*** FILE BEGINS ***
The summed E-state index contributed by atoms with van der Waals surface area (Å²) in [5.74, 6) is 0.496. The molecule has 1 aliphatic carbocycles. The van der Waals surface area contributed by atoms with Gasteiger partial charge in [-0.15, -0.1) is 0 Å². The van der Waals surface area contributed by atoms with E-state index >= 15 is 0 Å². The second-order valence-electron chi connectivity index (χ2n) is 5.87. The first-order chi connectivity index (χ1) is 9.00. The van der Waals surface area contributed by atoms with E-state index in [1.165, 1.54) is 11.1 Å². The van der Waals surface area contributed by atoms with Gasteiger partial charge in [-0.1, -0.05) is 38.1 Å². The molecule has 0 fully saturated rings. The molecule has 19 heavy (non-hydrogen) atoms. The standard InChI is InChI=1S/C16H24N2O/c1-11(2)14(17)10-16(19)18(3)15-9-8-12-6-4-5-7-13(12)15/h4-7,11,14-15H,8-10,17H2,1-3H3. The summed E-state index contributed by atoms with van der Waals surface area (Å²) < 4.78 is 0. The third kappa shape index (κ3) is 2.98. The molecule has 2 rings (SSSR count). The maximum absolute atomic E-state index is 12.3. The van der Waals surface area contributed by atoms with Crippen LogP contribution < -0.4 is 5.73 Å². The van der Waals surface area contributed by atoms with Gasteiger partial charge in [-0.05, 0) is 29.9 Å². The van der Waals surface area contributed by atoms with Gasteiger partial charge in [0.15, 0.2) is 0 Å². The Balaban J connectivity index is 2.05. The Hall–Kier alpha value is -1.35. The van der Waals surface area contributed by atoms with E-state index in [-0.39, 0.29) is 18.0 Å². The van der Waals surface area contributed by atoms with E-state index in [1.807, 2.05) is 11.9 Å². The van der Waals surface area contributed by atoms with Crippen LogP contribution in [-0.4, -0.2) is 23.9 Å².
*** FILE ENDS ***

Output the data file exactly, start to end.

The summed E-state index contributed by atoms with van der Waals surface area (Å²) in [5.74, 6) is 0.496. The molecule has 1 aliphatic carbocycles. The van der Waals surface area contributed by atoms with Gasteiger partial charge in [-0.15, -0.1) is 0 Å². The van der Waals surface area contributed by atoms with E-state index >= 15 is 0 Å². The second-order valence-electron chi connectivity index (χ2n) is 5.87. The first-order chi connectivity index (χ1) is 9.00. The van der Waals surface area contributed by atoms with E-state index in [1.165, 1.54) is 11.1 Å². The van der Waals surface area contributed by atoms with Gasteiger partial charge in [-0.1, -0.05) is 38.1 Å². The molecule has 0 fully saturated rings. The molecule has 19 heavy (non-hydrogen) atoms. The standard InChI is InChI=1S/C16H24N2O/c1-11(2)14(17)10-16(19)18(3)15-9-8-12-6-4-5-7-13(12)15/h4-7,11,14-15H,8-10,17H2,1-3H3. The summed E-state index contributed by atoms with van der Waals surface area (Å²) < 4.78 is 0. The third kappa shape index (κ3) is 2.98. The molecule has 2 rings (SSSR count). The maximum absolute atomic E-state index is 12.3. The van der Waals surface area contributed by atoms with Crippen LogP contribution < -0.4 is 5.73 Å². The van der Waals surface area contributed by atoms with Gasteiger partial charge in [-0.05, 0) is 29.9 Å². The van der Waals surface area contributed by atoms with Gasteiger partial charge in [0.15, 0.2) is 0 Å². The Balaban J connectivity index is 2.05. The Hall–Kier alpha value is -1.35. The van der Waals surface area contributed by atoms with E-state index in [-0.39, 0.29) is 18.0 Å². The van der Waals surface area contributed by atoms with E-state index in [1.807, 2.05) is 11.9 Å². The van der Waals surface area contributed by atoms with Crippen LogP contribution in [-0.4, -0.2) is 23.9 Å².